I touched on the trading policy of “protectionism” in my last post, but I wanted something a little longer to explain it. So my economically
obsessed gifted friend was kind enough to oblige. So without further ado here is Protectionism and Plunder from Tyler Coleman…
Undoubtedly, many of you whom turn the television on in the evening after a long, hard days’ worth of work to watch the news will have heard annoying pundits and irritating politicians decrying the state of affairs within the country and the world, laying blame at the feet of many. Specifically, you will have heard of pundits and politicians bemoaning the actions of specific businesses and corporations for their selfish pricing on goods or their poor treatment of workers and the like. And yet, these same people are often times among the responsible for enacting policies that act to the detriment of workers and business alike, though they may do so with good intentions.
To give an example of such “well-intentioned” policies, consider the economic mantra of Protectionism. Protectionism is the art of using the power of government to dissuade foreign firms and business from selling goods and services into our country to be bought and used by us the citizen. The government might blockade such commerce through the use of various measures; most notably tariffs and restrictions on how much of a good(s) a firm can sell in the country (quantitative restrictions on imports). Protectionists seek to restrict foreign trade in order to benefit industries within our country, whatever these supposed benefits may be.
Every time the government chooses to pursue a policy that is “well-intentioned”, it always carries along with it unintended consequences that harm the rest of us. Protectionism is nothing more than another form of socialism, except it is the average citizen at large who is being robbed of their well-earned money to be given to the few. As the government dissuades foreign competition, the citizens are left either paying a higher price for an inefficient piece of domestic product that reaches nowhere near the quality or price of foreign product, or pay a higher price for the quality foreign product that is truly desired. The citizen at large is the object that is to be robbed. The forces of government join with poorly-managed business at home to force citizens into buying goods and services that they deem worthy, all in the name of “protection”. A more proper name for Protectionism should be armed robbery or thievery.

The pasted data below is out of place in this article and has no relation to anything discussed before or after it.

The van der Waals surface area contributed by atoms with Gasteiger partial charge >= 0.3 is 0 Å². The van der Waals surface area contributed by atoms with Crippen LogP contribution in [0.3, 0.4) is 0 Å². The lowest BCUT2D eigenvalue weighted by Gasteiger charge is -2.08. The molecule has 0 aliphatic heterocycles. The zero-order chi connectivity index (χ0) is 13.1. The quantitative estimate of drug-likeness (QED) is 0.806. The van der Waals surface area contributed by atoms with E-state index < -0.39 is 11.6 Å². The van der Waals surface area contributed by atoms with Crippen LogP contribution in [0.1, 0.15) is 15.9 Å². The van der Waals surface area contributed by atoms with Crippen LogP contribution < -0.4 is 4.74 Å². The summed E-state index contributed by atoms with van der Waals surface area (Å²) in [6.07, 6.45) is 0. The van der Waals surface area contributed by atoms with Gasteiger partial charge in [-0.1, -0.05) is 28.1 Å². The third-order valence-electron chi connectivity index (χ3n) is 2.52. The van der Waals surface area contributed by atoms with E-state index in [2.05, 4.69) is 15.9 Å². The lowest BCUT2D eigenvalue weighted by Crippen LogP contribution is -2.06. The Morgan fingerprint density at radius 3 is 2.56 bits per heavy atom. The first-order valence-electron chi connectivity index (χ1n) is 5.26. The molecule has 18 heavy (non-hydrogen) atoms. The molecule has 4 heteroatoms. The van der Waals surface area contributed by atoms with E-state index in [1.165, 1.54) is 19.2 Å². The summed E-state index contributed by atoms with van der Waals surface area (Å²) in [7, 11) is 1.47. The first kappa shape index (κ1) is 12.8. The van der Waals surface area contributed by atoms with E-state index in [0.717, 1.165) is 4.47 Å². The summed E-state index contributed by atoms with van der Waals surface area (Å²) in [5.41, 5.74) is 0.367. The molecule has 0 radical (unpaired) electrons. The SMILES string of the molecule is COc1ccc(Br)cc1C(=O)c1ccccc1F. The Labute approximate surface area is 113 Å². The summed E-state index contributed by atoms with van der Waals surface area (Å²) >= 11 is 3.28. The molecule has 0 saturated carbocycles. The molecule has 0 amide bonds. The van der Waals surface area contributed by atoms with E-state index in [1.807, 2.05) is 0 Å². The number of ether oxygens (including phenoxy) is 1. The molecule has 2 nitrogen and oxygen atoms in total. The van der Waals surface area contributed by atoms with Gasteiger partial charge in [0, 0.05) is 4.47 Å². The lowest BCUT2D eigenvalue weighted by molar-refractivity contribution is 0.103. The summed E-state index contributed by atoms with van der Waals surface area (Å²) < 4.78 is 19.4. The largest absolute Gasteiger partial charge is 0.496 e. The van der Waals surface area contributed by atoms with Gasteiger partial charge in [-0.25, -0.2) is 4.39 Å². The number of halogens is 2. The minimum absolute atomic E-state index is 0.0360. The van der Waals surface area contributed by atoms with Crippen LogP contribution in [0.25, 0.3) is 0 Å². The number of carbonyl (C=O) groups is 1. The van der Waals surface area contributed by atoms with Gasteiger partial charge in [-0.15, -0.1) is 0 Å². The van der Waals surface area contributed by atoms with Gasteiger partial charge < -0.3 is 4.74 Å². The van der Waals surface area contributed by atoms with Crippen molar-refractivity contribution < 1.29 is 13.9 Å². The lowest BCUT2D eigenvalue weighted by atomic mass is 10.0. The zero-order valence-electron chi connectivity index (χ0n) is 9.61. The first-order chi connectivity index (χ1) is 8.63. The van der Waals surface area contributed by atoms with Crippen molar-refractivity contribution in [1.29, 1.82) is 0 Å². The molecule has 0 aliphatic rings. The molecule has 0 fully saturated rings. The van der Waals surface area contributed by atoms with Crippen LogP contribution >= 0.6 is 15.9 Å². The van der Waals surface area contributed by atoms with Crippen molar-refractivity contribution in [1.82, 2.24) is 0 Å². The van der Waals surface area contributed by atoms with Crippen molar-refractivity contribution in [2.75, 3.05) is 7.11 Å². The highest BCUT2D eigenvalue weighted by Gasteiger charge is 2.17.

And what of this argument about tariffs boosting employment here at home? I say that is a half-truth at best. Suppose the government chooses to levy a tariff on cheap steel imports from some foreign country. It is true that employment in American steel will increase, but only at a cost paid by American manufacturers and the consumer. American manufacturers, whom are reliant on those cheap steel imports for manufacturing, will be forced to buy lower quality American steel for a higher price. In a nutshell, this means American manufacturing has less money to pay wages and invest, less employment, increased costs of production, and thus, increased prices on finished goods. The net result is higher burdens placed on the citizen and American manufacturing not nearly as productive as it could be. This is merely the government attempting to re-arrange the activities of citizens to its own “well-intentioned” whims, while making American industry less efficient and less productive.
Politicians with good intentions are often times the ones responsible for the reality they condemn as immoral. Perhaps they should take their good intentions and leave everyone else alone. People are not lab rats to be socially engineered.